NOTE: I use Grammarly’s plagiarism checker because there might not be an original thought under the sun, but there’s definitely original and stolen ways to say them!
Recently a friend who read FREAK OF NURTURE asked me to tell her “how I did it.”
“Did what?” I asked with a sliver of defensiveness, thinking she might mean “how did you make so make dubious decisions which led to so many of the stories of the book?”
What she really meant was “how did you write about all the shitty stuff that happened to you in many of the stories of the book.”
Slightly different question.
Unfortunately I’m not sure I know the answer to the latter any more than do I the former, but perhaps I have a few tricks. Or maybe they’re tips. I’m not really so tricky like that .
Kelli’s Surefire Might Work But Might Not Work Tips for Writing About
Bad Stuff That Happened To You Without Losing Your Mind Further, More, or Completely
#1—REMEMBER PTSD IS A REAL THING. Yup, it’s got a DSM code and everything and the government spends money studying it so you know it’s got to be legit. Respect the power of words, and how crafting and creating narratives can mess with your head.
Seriously, I was a nun. So I know from PSTD, on both the giving and receiving end.
#2—COMMIT TO CREATING BEYOND YOUR COMFORT LEVEL. If something bad happened to you and you want to turn it into art, that’s amazing. And the end result might also be amazing. But it’s not necessarily going to be easy to get there (see tip #1) and so you have decide that creating something is more important than feeling good, or even okay.
#3—CONSIDER IF YOUR LIFE IS STABLE ENOUGH TO ATTEMPT A HARD PROJECT. If you just broke up with your boyfriend and had to move back into your parent’s basement which they had been using to house their rare incontinent ferret collection, maybe it’s not the time to start your memoir about your time in a abusive commune/ hostage stand off / religious cult. Or maybe it is, what the hell do I know. Point is, consider your current situation before you tackle your past situations.
ME, I PREFER TO LIVE WITH MY DEAD GIRLFRIEND’S CAT WHO WOULD RATHER STICK HER HEAD IN AN EMPTY CASE OF DIET MOUNTAIN DEW THAN LOOK AT ME.
#4—BE AWARE THAT NOT ALL HORRIBLE THINGS ARE INHERENTLY INTERESTING. Include all the horrible details in your first draft, if that works for your process. But since this isn’t your journal, commit to writing many drafts before your work will be publishable. And yes, that includes on tumblr and your blog.
Not even your livejournal. Or my livejournal. Because it’s no longer 2005
#5—WORK WITH AN EDITOR YOU TRUST. Ideally someone who has suffered more than you, otherwise you might want to punch them in the head.
#6—DO YOUR HARDEST WORK IN THE PRESENCE OF OTHER PEOPLE. That might be at a coffeeshop, or at a friend’s house, or a co-working place you rent by the day or the month. Or home with your room-mates around. You won’t necessarily want or need someone holding your hand, but it’s good to have humans around to remind you that you’re basically okay or at least still alive and breathing.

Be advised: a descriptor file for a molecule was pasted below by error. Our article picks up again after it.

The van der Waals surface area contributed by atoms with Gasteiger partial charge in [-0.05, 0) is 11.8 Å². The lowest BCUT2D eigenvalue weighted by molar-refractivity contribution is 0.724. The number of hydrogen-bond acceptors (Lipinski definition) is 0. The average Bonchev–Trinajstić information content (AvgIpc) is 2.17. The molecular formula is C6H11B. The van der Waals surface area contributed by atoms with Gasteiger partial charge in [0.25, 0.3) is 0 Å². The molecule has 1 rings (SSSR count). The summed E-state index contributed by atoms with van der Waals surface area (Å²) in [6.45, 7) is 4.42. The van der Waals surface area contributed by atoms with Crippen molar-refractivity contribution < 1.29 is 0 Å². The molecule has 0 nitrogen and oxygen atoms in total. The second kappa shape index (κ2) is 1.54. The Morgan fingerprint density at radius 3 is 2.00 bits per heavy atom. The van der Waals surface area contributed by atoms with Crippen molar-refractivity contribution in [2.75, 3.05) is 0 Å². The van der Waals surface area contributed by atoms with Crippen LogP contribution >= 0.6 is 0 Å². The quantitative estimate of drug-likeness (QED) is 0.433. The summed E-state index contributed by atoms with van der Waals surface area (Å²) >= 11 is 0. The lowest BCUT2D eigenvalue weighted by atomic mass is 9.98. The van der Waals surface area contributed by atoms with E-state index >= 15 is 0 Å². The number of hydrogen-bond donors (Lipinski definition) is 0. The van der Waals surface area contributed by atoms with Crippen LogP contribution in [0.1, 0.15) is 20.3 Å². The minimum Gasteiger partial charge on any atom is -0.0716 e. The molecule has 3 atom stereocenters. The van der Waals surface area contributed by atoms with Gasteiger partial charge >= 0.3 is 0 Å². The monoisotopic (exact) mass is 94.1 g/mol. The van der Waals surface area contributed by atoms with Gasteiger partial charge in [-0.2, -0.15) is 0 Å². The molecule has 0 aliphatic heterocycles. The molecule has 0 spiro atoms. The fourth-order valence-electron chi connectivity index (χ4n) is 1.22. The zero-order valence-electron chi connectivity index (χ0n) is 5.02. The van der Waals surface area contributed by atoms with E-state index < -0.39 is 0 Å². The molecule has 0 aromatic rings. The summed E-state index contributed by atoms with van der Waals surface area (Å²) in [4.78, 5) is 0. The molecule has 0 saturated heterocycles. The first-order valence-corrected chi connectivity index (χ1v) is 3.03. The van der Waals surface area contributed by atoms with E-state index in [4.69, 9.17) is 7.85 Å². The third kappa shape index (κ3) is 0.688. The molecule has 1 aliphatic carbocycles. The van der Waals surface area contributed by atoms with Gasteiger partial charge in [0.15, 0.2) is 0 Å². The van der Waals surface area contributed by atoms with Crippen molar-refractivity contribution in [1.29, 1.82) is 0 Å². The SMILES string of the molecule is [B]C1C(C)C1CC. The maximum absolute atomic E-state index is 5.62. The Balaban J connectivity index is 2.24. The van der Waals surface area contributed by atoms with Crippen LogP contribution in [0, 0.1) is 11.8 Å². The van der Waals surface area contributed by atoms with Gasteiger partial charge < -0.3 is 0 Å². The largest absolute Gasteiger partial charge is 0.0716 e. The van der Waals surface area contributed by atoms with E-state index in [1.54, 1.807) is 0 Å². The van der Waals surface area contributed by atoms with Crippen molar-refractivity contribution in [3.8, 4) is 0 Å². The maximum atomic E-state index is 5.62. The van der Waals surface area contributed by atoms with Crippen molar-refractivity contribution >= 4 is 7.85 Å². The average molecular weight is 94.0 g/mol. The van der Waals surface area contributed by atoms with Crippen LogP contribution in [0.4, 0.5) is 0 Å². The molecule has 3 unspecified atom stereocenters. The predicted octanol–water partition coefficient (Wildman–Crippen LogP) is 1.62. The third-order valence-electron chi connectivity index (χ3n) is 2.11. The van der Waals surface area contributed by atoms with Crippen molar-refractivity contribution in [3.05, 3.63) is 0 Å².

#7—KEEP IN TOUCH WITH HOW YOU’RE USING SUBSTANCES. In the past I would have said “don’t be an ass, staying up all night drinking whiskey and pecking away at the computer won’t turn you into Hemingway, it will just turn you into an alcoholic.” And I would say generally that’s true. But I know there are some people who tackle their demons equipped with weed or alcohol and it works for them.
#8—HAVE DEADLINES. Deadlines that someone other than you knows about.
#9–WORK SOMEPLACE PRETTY. Or if it feels better to you, someplace really really ugly, some place that matches the mood of what you’re writing. Just be aware of the physical environment.
#10—CREATE OUT OF ORDER. I wrote the first draft of Pudding Day (the one person show about the death of my first partner, which ultimately became a chapter in Freak of Nurture) in chronological order. It felt like losing her all over again. When a few years later my second partner Cheryl died, I realized I needed to mix it up a little, so I wrote about her death first, then our meeting, then her illness. I spent more time editing, but less time managing my own emotional upheaval. Mostly.
#11—ACKNOWLEDGE THAT NOT EVERYONE IS YOUR ENEMY. I know I know, that sounds like an asshole thing to say to someone trying to write about hard shit. But let’s say you’re crafting an essay about how a huge boulder fell on you for Huge Rocks Today Magazine. You can write about your own injuries, and how mean the doctor in the emergency room was to you, what you learned, what you didn’t learn, how mad you are that you stood underneath the boulder, or even how much you hate the person who tricked you into standing underneath the boulder. But if you spend 500 words on how stupid the boulder is, tedium ensues. Many stories and situations have a boulder, don’t give too much time to yours or you lose the reader.
#12—YOU CAN WRITE LIKE HELL ABOUT SOMETHING THAT HURT LIKE HELL and still sometimes people won’t get it. But you created something, so guess what, you win.
PS Kelli will be reading from FREAK OF NURTURE in New York on September 25th at the VP Reading Series, and in Philadelphia on September 26th at William Way Center. Or come watch Kelli and Red Durkin as they record their CDs (Kelli’s will be called Trigger Warning) on October 11th in Bushwich, BK.